The Joplin Globe, Joplin, MO

Local News

June 11, 2012

Mike Pound: Vacation ends with search for airport

They keep moving the airport.

Last year, when we drove back to the Fort Lauderdale, Fla., airport, they moved it at the last minute.

We were on a 12-lane Florida expressway where the average speed was 895 miles per hour when they moved the airport. We could see it off to our left, but when we took the exit it was gone. So we had to get back on the 27-lane Florida expressway and try to circle around and find the airport.

An hour later, we got off the 72-lane Florida expressway and told a nice woman at the toll booth that we were looking for the airport.

“Well don’t get on that thing,” the woman said, pointing to the 179-lane Florida expressway.

So we drove into Fort Lauderdale, and when my wife saw a guy walking down the street, she told me to stop and ask him where the airport was.

“He won’t know,” I said.

“Do you want to get back on the 349-lane Florida expressway?” my wife asked.

I got out of the car and asked the guy where the airport was. Turns out he worked at the airport, and he told me how to find it.

“They won’t move it again, will they?” I asked the guy.

He gave me a funny look and hurried away.

This past Sunday, we set out, once again, to find the airport, but this time I vowed to stay off the 539-lane Florida expressway.

The route I chose was a bit more scenic, which in Florida means “completely jammed with tourists.”

My wife, our 14-year-old daughter, Emma, and I had spent a week as tourists, but on Sunday we were on our way home, so we no longer considered ourselves tourists. When you’re on your way home from a vacation, you’re more like a prisoner. Coming home from a vacation is like being taken to Alcatraz.

On Sunday, the drive from the Florida Keys to Miami went well. I suppose that’s because there is only one way to get to Miami from the Keys, so getting lost is hard to do.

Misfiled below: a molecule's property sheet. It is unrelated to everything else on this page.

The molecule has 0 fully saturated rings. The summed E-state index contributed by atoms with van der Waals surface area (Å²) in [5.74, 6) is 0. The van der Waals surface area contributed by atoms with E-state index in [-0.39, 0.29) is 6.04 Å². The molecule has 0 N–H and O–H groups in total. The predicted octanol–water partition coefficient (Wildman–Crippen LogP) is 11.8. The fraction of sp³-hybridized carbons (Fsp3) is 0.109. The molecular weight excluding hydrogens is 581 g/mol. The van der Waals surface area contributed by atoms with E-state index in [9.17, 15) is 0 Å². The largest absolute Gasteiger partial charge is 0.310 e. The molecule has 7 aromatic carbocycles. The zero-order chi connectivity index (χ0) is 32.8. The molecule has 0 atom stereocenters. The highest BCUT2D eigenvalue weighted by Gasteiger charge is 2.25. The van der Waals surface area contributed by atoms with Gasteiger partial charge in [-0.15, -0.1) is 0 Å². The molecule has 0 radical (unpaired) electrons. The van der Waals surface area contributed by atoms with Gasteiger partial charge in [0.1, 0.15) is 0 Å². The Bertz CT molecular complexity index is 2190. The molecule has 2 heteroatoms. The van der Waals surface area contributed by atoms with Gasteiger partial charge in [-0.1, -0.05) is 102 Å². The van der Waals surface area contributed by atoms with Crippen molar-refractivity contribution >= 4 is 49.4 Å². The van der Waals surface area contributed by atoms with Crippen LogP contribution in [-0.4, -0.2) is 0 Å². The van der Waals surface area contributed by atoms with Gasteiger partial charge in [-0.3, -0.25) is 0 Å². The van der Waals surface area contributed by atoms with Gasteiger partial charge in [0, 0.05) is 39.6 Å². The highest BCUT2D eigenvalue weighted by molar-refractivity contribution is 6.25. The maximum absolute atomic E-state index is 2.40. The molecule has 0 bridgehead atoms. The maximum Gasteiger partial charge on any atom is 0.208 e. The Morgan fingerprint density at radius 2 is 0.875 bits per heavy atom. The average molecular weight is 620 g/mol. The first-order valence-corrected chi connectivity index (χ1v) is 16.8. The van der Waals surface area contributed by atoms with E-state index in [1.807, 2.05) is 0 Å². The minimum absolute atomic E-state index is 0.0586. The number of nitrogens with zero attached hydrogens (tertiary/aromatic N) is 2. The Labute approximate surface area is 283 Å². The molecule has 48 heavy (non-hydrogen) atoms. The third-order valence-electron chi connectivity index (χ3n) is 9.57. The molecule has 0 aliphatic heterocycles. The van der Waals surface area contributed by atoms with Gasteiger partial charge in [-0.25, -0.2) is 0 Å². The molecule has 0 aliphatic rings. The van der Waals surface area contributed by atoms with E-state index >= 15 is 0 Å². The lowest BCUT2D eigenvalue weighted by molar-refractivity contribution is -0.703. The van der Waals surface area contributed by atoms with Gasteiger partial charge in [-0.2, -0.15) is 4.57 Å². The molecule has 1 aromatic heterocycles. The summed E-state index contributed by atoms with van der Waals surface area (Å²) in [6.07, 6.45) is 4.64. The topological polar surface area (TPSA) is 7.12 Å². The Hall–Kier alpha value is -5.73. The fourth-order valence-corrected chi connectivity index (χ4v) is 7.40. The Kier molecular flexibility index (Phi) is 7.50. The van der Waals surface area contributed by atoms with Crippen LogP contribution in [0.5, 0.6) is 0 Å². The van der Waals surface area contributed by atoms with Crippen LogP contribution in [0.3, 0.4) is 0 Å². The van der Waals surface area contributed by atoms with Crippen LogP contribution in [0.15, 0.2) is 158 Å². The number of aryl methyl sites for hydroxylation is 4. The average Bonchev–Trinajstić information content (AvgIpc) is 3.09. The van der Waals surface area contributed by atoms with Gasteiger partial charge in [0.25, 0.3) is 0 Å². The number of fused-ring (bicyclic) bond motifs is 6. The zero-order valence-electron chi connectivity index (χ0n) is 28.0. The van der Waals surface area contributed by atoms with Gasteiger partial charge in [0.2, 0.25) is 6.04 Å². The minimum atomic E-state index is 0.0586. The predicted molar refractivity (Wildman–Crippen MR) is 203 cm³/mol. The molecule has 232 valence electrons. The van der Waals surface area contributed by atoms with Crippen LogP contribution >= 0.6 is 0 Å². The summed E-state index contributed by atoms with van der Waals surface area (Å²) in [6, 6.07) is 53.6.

Once we got to Miami, I found the route I wanted to take and began our drive to the airport.

“We’ll be there in 30 minutes, 40 tops,” I said.

An hour and a half later, my wife asked me if I was certain I knew where the airport was.

“Sure,” I said. “Unless …”

“Unless what?” my wife said.

“Unless they moved the airport again.”

My wife made me stop at a gas station and ask somebody where the airport was. She said that if I didn’t ask for directions, we were going to be late for our flight home. And, since she was in a bad mood already, if we missed our flight she likely would kill me and leave my body on the 895-lane Florida expressway.

When I walked inside the gas station, a guy was holding up what appeared to be 38 lottery cards and was having the clerk slowly read off a long list of numbers. Since the guy spoke one language and the clerk spoke another, this process was taking a while.

I glanced outside at my wife sitting in the car. She looked as if she were thinking of creative ways to kill me, so I politely interrupted the lottery number exchange and asked if the road I was on would get us to the airport. The guy with the lottery tickets said it would.

“Seven miles,” he said.

I got back in the car.

“Seven miles,” I said.

My wife gave me one of the meanest “it had better be” looks I have ever seen. My wife and I have been married for almost 21 years, and in all of those years my wife has given me the “it had better be” look thousands of times. On Sunday, my wife gave me the look of all looks.

As I got back onto the road and started driving, I said to myself “it had better be” over and over until I saw the sign for the airport. I took the exit, found the sign for rental car return, found our rental car company and parked the car.

As we were walking to the terminal, my wife asked me why the drive took so long.

“Simple,” I said. “They moved the airport again.”

Then my wife gave me the “don’t even start with me” look.

So I didn’t.

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